Digital, portable music players are flying off store shelves in Germany, according to a new study. Sales in 2004 jumped 180 percent over the previous years, and market watches say the trend should continue.
MP3 players are becoming a necessity for many young people
Germans have discovered the joys of MP3 music files, and they're buying the little players like there's no tomorrow. According to the Society for Entertainment and Communications Electronics (GFU), 3.16 million MP3 players were sold in Germany in 2004, an increase of 260 percent over the year before.
Retailer and manufacturers of portable MP3 players are smiling these days, since the little players are bringing in healthy revenues. Last years, sales reached 300 million euros ($392 million), a 180 percent rise from 2003.
The mood seems likely to remain good because researchers say the market hasn't been saturated yet and more and more people are showing an interest in digital music. For 2005, market watchers are counting on some 4.5 million players being sold and another strong jump in profits.
According to one study, more than eight million Germans already have an MP3 player and another seven million are considering buying one over the next twelve months.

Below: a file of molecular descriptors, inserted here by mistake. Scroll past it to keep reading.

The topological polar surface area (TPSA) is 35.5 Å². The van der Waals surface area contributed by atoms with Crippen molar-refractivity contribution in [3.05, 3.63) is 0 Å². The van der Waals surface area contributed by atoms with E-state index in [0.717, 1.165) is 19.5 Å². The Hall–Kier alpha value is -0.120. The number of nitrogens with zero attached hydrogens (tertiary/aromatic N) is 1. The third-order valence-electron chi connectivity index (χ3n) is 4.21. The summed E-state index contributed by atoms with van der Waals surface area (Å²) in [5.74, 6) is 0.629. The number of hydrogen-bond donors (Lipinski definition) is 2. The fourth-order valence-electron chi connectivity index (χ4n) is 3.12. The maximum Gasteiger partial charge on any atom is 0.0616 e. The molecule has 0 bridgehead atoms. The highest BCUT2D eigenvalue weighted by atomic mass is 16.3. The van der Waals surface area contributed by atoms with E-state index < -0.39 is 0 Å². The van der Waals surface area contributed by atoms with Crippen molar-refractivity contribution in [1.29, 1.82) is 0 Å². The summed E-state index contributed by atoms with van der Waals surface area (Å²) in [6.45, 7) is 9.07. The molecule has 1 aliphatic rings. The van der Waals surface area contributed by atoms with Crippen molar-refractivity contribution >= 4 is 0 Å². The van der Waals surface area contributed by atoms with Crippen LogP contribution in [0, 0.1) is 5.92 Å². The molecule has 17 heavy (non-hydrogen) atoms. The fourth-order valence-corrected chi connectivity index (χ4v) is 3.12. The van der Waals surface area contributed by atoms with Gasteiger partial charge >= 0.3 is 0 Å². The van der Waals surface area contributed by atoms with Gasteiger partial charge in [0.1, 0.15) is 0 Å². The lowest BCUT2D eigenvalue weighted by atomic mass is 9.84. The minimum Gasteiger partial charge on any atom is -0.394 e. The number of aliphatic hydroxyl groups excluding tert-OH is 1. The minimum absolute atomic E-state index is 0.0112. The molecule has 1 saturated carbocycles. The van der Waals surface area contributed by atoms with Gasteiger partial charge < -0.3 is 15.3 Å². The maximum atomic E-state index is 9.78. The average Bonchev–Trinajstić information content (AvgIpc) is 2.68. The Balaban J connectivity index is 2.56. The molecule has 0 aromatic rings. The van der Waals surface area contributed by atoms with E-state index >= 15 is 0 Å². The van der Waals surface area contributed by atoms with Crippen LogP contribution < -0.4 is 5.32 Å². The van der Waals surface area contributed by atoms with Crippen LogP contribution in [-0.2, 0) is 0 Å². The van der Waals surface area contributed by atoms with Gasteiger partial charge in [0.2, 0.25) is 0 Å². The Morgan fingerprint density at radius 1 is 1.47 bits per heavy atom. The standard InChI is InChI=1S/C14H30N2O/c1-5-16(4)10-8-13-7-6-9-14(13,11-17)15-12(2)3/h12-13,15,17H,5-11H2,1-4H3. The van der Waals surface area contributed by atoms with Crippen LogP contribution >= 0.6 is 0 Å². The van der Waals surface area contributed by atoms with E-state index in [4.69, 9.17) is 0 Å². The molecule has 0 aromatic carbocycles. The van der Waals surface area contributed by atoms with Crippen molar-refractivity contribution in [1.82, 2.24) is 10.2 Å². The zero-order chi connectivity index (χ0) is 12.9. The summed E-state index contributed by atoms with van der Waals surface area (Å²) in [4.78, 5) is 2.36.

"I download, do you?"
The study, conducted by the newsmagazine Stern, found that around 6.6 million Germans download music files from their computer and the popularity of online music sites, such as Apple's iTunes, is growing fast. It found that almost one in three Germans already orders from online music pay-sites or can imagine using such a service in the future.
The study, which asked 2,000 Germans about their online music activities, found that young people in particular had been bitted by the digital music bug.
The most popular site was "Musicload," operated by the German telecommunications giant Deutsche Telecom. One in four people between 20 and 29 use the platform or are planning to. AOL's music download site came in second place among young people.
Overall sales of MP3 players in Germany have been helped along by the phenomenal success of Apple's iPod players. Besides helping bring US-based Apple Computer record profits -- the company's profits were 558 percent higher in the first quarter of this 2005 than they were a year earlier -- the stylish players have been a driving force towards making MP3 players known among a broad swath of the populace.
In Germany, the Berlin Zeitung newspaper is giving away an Apple iPod Shuffle with new subscriptions. The capital has also begun holding "iParties," where guests can bring their favorite music on their MP3 players with them and enjoy exactly 15 minutes of fame as a DJ.